In 1929, the American Record corporation—the company that, after a long chain of mergers and acquisitions, would eventually become Sony Music Entertainment—put out its first record.
Sixty* years after that, having reached the top of the industry, Sony quietly stopped printing records altogether. It was time to evolve, and to leave vinyl behind in favor of their shiny, relatively new invention, the CD.
Earlier today—nearly thirty years later—they took it back. As Agence France-Presse reports, Sony Music Entertainment just announced that they’re going to start making records again, starting next March.
Vinyl is making an undisputed comeback: as Forbes reported in April, sales are set to clear $1 billion this year, for the first time all millennium. Fans wax poetic about wax’s sound quality, and the physicality of interacting with an object rather than pressing a button.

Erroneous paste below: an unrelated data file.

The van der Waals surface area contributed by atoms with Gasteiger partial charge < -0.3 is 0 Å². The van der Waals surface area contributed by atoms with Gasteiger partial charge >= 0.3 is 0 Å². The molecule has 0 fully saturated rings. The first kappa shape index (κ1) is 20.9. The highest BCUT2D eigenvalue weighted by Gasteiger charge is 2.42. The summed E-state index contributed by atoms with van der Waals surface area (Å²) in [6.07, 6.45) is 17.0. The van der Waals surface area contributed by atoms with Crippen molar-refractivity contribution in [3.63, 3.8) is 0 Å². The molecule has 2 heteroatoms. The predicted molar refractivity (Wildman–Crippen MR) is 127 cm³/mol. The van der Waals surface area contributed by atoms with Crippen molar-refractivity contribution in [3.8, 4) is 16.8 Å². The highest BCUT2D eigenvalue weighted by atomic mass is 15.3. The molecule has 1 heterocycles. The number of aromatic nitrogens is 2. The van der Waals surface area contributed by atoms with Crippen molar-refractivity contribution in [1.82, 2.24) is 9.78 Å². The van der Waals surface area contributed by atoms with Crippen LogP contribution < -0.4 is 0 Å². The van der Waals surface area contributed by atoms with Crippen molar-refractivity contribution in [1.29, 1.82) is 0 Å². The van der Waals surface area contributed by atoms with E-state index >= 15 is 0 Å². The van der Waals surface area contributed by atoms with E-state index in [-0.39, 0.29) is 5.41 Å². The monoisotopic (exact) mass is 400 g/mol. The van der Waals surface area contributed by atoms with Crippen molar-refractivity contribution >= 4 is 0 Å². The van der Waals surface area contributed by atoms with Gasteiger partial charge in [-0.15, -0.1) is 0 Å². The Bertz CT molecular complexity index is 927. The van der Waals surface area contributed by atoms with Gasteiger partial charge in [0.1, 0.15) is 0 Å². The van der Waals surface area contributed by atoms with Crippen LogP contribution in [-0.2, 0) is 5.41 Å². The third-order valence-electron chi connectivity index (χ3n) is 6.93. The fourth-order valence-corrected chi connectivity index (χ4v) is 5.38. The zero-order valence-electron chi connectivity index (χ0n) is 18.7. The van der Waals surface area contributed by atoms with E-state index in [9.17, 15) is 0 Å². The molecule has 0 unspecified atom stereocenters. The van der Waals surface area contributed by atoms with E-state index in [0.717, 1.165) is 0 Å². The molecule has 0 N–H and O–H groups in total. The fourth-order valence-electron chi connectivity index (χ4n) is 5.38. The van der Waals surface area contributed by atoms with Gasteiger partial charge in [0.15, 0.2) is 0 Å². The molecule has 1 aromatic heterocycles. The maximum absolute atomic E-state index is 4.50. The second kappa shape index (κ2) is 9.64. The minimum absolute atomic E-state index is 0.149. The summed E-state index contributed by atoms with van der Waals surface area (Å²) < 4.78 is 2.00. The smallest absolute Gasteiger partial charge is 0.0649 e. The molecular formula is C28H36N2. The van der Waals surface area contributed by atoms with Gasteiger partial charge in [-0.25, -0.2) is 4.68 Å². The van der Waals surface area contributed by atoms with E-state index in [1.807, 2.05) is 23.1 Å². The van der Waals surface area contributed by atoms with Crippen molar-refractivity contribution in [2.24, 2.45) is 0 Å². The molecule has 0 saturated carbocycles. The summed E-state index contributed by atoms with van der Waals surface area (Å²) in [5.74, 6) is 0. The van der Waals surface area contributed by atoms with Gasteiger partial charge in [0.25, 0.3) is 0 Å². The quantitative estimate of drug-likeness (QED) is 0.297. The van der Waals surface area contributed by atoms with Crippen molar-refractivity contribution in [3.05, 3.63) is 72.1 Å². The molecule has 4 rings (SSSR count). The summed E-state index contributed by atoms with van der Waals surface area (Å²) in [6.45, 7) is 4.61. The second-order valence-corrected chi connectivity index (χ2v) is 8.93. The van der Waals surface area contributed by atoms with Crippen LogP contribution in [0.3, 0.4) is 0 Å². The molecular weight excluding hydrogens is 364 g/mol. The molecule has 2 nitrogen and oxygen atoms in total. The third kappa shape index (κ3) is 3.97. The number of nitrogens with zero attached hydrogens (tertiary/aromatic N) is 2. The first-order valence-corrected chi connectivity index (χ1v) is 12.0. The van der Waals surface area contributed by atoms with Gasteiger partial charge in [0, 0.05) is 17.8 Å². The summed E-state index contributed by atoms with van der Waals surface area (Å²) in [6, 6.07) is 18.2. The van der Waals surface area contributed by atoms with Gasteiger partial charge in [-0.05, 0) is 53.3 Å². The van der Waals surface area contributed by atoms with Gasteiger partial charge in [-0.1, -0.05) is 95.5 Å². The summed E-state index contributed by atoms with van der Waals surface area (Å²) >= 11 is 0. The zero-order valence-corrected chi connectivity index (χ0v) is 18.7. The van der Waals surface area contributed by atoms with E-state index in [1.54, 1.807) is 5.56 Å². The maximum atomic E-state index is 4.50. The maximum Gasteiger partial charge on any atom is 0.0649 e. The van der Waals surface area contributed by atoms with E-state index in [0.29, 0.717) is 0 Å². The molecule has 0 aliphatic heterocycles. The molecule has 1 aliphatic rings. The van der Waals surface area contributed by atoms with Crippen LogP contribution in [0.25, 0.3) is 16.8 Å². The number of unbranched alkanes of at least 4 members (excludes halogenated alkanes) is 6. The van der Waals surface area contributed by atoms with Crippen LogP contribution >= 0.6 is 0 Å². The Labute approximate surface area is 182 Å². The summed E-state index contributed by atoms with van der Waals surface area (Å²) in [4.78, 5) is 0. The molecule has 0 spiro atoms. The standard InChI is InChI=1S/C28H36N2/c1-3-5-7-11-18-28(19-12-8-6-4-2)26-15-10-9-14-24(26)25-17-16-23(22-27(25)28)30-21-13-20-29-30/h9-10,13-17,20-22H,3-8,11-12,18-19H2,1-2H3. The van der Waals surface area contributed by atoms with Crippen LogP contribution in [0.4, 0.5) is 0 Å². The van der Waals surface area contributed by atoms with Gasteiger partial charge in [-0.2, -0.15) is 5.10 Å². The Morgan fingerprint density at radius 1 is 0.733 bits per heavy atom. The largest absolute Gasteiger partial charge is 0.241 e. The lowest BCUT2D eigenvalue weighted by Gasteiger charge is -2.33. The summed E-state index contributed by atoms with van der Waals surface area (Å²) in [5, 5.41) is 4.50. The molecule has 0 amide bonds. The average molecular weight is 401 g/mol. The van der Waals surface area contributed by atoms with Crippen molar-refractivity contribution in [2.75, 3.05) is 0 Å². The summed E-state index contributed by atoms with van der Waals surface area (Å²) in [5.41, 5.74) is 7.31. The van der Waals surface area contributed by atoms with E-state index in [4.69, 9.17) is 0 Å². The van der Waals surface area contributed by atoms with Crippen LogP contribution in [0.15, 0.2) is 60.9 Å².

New Sony discs will spin out of a factory southwest of Tokyo. They’ll include classic Japanese pop albums, as well as contemporary chart-toppers.
But first, the company needs to do some hiring—they are “scrambling to find older engineers familiar with how to make records,” AFP writes.
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*Correction: This post previously stated that Sony stopped producing vinyl “seventy years” after 1929—it was actually sixty years later, in 1989.